Honda, Yamaha, Kawasaki, Suzuki to collaborate on small hydrogen engines

The big four Japanese motorcycle manufacturers - Honda, Yamaha, Kawasaki and Suzuki - have received ministerial approval to form 'a technological research association called HySE (Hydrogen Small mobility & Engine technology) for developing hydrogen-powered engines for small mobility.'
Honda, Yamaha
Honda, Yamaha

While many are betting on electric power as the future of mobility, others have expressed serious doubts. That is particularly the case for motorcycles, due to the heavy weight and limited range of current battery technology.

The new group warns that: “To realize a decarbonized society, a multi-pathway strategy to address various issues in the mobility sector is necessary, rather than focusing on a single energy source.

“Against this backdrop, research and development targeted at commercialization of mobility with engines powered by hydrogen - deemed a next-generation energy source - is gaining momentum. “

The technical challenges in using hydrogen, to be addressed by the new HySE group, includes “fast flame speed and a large region of ignition, which often result in unstable combustion” plus “the limited fuel tank capacity in case of use in small mobility vehicles”.

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The main research and development areas, and role of each company in the group, will be as follows:

1. Research on hydrogen-powered engines

Research on the model-based development of hydrogen-powered engines (Honda)

Element study on functionality, performance, and reliability of the hydrogen-powered engines (Suzuki)

Hands-on research using real hydrogen-powered engines on their functionality, performance, and reliability (Yamaha, Kawasaki)

2. Study on hydrogen refueling system

Studying the requirements for a hydrogen refueling system and hydrogen tanks for small mobility (Yamaha)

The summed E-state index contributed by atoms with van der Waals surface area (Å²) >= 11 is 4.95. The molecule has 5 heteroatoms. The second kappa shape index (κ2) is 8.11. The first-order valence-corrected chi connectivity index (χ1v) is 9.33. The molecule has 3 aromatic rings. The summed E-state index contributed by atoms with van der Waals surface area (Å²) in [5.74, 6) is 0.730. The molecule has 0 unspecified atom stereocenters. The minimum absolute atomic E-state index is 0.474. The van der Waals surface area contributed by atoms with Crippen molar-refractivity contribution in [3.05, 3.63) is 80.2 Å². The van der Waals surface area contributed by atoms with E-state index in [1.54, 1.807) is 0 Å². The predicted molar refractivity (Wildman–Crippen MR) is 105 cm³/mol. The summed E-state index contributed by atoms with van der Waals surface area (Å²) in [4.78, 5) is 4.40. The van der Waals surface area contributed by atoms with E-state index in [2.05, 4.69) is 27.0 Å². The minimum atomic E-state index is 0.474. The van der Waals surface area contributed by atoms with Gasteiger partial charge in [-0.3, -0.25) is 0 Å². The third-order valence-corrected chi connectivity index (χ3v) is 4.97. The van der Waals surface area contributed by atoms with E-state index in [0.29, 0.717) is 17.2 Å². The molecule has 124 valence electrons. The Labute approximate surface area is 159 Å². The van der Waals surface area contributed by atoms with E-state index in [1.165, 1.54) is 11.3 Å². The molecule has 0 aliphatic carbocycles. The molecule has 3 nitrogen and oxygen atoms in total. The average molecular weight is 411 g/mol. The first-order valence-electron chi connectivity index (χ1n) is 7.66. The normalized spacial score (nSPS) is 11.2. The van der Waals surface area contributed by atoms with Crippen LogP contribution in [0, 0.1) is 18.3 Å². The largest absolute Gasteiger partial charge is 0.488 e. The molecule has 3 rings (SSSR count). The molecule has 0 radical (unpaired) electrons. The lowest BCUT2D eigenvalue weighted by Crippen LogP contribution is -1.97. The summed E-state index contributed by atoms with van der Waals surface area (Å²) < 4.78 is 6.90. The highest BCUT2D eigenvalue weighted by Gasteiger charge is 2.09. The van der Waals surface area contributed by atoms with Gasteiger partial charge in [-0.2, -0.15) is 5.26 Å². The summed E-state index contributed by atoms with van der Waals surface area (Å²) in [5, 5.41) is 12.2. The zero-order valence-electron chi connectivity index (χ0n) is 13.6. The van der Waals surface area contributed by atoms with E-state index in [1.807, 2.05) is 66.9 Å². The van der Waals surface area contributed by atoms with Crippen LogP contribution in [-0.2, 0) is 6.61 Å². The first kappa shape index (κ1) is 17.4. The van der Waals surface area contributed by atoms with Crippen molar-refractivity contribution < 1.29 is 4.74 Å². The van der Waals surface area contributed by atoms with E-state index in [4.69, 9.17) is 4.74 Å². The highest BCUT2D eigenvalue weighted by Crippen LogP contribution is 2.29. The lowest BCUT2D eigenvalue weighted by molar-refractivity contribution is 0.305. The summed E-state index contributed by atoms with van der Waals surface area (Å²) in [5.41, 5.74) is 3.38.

3. Study on fuel supply system

Studying the auxiliary equipment required for a fuel supply system and tanks, and the equipment installed between the fuel tank and the injector (Kawasaki)

“We are extremely pleased to announce the planned formation of the association,” said Kenji Komatsu, Chairman nominee of HySE and Executive Officer of Technical Research & Development Center, Yamaha Motor Co. Ltd.

“There are many challenges in the development of hydrogen-powered engines, but we hope to see the association’s activities advance the fundamental research in order to meet those challenges.

“We are committed to this endeavor with a sense of mission to preserve the use of internal combustion engines, which epitomize the long-time efforts that our predecessors have invested.”

In addition to the four motorcycle manufacturers, Kawasaki Heavy Industries and Toyota Motor Corporation will support the association as special members:

“Kawasaki Heavy Industries, being one of the main organizers of the 'CO2-free Hydrogen Energy Supply-chain Technology Research Association', will drive forward HySE’s activities, based on the knowledge gained from its activities for HySTRA.

“Toyota, on the other hand, will assume the role of leveraging HySE’s research results to the maximum benefit for the development of hydrogen-powered engines, utilizing its know-how on experiments, analyses, and the designing of large hydrogen-fueled power units for four-wheel vehicles.”

While Honda and Yamaha continue to compete in MotoGP, Suzuki suddenly pulled out at the end of last year "to re-allocate resources on other initiatives for sustainability". Kawasaki withdrew from MotoGP in 2009 and switched its motorsport focus to WorldSBK, where Honda, Yamaha and Ducati also maintain factory involvement.

The five remaining MotoGP manufacturers - Honda, Yamaha, Ducati, Aprilia and KTM - are currently discussing the future technical rules from 2027 onwards.

It is already agreed that the premier class will use 100% non-fossil fuel from 2027 (rising from 40% in 2024). Ride-height devices could also be banned and aerodynamics tightened, but engine rules look likely to remain largely unchanged for the next five-year contract cycle.

Any radical change in premier-class power source is therefore unlikely before 2032.

Ducati now supplies machinery for the MotoE (electric) World Championship, which takes place at some of the grand prix weekends.

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